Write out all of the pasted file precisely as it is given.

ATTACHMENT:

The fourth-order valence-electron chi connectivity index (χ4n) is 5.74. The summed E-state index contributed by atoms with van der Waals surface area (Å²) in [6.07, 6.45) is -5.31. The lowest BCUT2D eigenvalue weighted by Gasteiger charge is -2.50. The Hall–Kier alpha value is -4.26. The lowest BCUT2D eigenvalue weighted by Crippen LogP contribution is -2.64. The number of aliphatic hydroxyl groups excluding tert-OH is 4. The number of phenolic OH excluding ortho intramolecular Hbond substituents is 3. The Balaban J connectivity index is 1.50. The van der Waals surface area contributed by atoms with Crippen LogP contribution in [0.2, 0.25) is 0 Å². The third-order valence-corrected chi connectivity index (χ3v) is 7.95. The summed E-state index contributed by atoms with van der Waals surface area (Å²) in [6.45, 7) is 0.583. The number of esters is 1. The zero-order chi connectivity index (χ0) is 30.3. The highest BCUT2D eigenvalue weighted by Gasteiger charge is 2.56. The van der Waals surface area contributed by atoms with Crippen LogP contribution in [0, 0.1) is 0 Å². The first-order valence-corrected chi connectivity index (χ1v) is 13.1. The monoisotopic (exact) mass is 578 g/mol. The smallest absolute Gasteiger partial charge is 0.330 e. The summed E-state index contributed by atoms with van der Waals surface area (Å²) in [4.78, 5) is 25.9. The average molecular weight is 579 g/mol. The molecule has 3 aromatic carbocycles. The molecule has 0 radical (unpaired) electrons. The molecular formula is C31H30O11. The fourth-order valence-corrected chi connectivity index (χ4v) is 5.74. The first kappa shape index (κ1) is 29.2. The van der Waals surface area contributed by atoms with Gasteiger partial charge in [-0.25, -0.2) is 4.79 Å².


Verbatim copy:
The fourth-order valence-electron chi connectivity index (χ4n) is 5.74. The summed E-state index contributed by atoms with van der Waals surface area (Å²) in [6.07, 6.45) is -5.31. The lowest BCUT2D eigenvalue weighted by Gasteiger charge is -2.50. The Hall–Kier alpha value is -4.26. The lowest BCUT2D eigenvalue weighted by Crippen LogP contribution is -2.64. The number of aliphatic hydroxyl groups excluding tert-OH is 4. The number of phenolic OH excluding ortho intramolecular Hbond substituents is 3. The Balaban J connectivity index is 1.50. The van der Waals surface area contributed by atoms with Crippen LogP contribution in [0.2, 0.25) is 0 Å². The third-order valence-corrected chi connectivity index (χ3v) is 7.95. The summed E-state index contributed by atoms with van der Waals surface area (Å²) in [6.45, 7) is 0.583. The number of esters is 1. The zero-order chi connectivity index (χ0) is 30.3. The highest BCUT2D eigenvalue weighted by Gasteiger charge is 2.56. The van der Waals surface area contributed by atoms with Crippen LogP contribution in [0, 0.1) is 0 Å². The first-order valence-corrected chi connectivity index (χ1v) is 13.1. The monoisotopic (exact) mass is 578 g/mol. The smallest absolute Gasteiger partial charge is 0.330 e. The summed E-state index contributed by atoms with van der Waals surface area (Å²) in [4.78, 5) is 25.9. The average molecular weight is 579 g/mol. The molecule has 3 aromatic carbocycles. The molecule has 0 radical (unpaired) electrons. The molecular formula is C31H30O11. The fourth-order valence-corrected chi connectivity index (χ4v) is 5.74. The first kappa shape index (κ1) is 29.2. The van der Waals surface area contributed by atoms with Gasteiger partial charge in [-0.25, -0.2) is 4.79 Å².